Migrating to the Open Price Feed

Today, Compound Labs maintains the Compound protocol’s price feed, which has been continually in service since 2018. In order to complete the process of transitioning the protocol to COMP Governance, it’s important that the community is able to maintain & upgrade a price feed that doesn’t rely on our team, or closed-source processes in any way.

Over the past year, our engineering team has developed the Open Price Feed, which is intended to be a permissionless, upgradable price feed for the Compound protocol (and other DeFi projects).

The Open Price Feed allows Reporters to sign price data using a known public key, which Posters (any Ethereum address) can submit on-chain.

Today, Coinbase Pro is the first Reporter using the Open Price Feed format, for all assets traded on Coinbase Pro; additional exchanges are developing their own Reporters, for their own trading pairs.

Migrating to the Open Price Feed

In order to cut reliance on Compound Labs to maintain the legacy feed, we propose that the protocol switch to using the Open Price Feed with a single Reporter (Coinbase Pro), and an on-chain “Anchor price”, which acts as a sanity check (Uniswap v2 Oracle). As the community becomes comfortable with the Open Price Feed, additional Reporters, and additional assets can be added through Governance–and the Anchor removed or used as a price source itself. Here’s how it will work:

Coinbase signs prices from Coinbase Pro, every few minutes, with high fidelity. These digitally signed prices are reported through an API. This will be the first functioning Open Price Feed Reporter.

Whenever these prices are posted, they are checked against a 30-60 minute TWAP (time-weighted average price) using the assets/ETH pair on Uniswap v2; this is the Anchor price. If the Reported price is within 20% of the Anchor, it’s accepted; otherwise the reported price is ignored. In practice, we expect 30 minutes to be long enough to make Uniswap price manipulation attacks prohibitively expensive.

In an extreme circumstance in which Coinbase believes their reporter key may have been compromised, the reporter also has the ability to sign an ‘invalidation’ message. Anyone may post this message to the chain, and the Open Price Feed will fall back to only using Uniswap Oracle prices, until a new price feed can be chosen by Governance.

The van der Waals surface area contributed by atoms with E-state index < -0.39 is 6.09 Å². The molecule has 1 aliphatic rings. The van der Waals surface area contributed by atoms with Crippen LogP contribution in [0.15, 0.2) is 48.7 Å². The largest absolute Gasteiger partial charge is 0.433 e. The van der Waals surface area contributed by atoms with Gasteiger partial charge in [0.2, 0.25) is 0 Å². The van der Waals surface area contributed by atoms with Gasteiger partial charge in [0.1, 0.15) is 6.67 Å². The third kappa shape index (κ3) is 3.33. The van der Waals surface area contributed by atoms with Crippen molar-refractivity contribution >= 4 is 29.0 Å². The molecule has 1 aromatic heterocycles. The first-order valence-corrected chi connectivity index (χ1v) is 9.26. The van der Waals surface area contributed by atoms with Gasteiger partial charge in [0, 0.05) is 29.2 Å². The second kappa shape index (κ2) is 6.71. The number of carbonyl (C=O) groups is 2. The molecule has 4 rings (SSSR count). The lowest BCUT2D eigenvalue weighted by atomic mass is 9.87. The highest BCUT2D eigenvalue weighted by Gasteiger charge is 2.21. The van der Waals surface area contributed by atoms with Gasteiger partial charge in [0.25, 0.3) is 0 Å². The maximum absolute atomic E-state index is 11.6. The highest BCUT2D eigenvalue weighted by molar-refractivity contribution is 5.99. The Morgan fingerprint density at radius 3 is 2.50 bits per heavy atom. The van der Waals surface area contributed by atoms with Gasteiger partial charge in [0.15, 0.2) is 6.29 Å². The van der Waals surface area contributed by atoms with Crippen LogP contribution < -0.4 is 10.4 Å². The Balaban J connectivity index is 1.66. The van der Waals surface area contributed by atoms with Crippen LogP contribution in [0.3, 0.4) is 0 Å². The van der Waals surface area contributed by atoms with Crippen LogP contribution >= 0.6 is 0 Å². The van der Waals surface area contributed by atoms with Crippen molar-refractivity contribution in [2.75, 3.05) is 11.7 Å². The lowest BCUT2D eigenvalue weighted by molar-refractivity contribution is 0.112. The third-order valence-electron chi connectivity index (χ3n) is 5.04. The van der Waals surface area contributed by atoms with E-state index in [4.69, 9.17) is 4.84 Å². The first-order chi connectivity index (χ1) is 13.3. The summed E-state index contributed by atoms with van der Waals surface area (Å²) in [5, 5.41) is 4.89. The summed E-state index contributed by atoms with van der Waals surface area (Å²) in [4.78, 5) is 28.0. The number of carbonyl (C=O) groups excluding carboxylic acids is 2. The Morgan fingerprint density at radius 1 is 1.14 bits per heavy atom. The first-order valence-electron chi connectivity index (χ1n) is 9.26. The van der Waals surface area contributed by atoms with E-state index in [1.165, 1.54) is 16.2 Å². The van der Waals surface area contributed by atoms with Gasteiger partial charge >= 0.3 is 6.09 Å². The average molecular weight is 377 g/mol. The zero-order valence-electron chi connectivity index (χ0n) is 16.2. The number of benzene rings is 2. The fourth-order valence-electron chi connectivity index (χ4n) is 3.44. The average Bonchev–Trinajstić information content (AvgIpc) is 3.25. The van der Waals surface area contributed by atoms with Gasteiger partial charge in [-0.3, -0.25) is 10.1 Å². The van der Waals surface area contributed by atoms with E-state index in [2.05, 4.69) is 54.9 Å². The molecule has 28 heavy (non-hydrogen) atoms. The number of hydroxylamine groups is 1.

As additional price Reporters come online, they can be added to the system through Governance, and new standards can quickly emerge (e.g. a median of 5 Reporters, without using an Anchor).

Next Steps

  • The branch for active development of the Uniswap Anchored Coinbase Reporter View can be found in this GitHub pull request.
  • A complete development overview will be posted in the Development channel soon; we encourage the community to review, audit, and improve the contracts we are developing.
  • The contracts are being reviewed by OpenZeppelin
  • We welcome comment, debate, and analysis on all aspects of the approach
  • The entire system will be deployed to testnets, and tested in the open
  • After the community feels comfortable with the system, it will be deployed to the Ethereum mainnet, and the community is free to propose it’s inclusion through Governance

Hello Robert,
Just curious if anyone else iis already using this or plans to use the open price feed through coinbase?
As I understand it, “oracles” are a critical “attack vector”, how much risk do you see in this?
Also I hear all about chainlink as being the standard in this market, but I know nothing about them, (just angry i didnt buy them under a buck :laughing:) but like to know how this competes? and could compound provide a service like chainlink in the future as a price feed aggregator?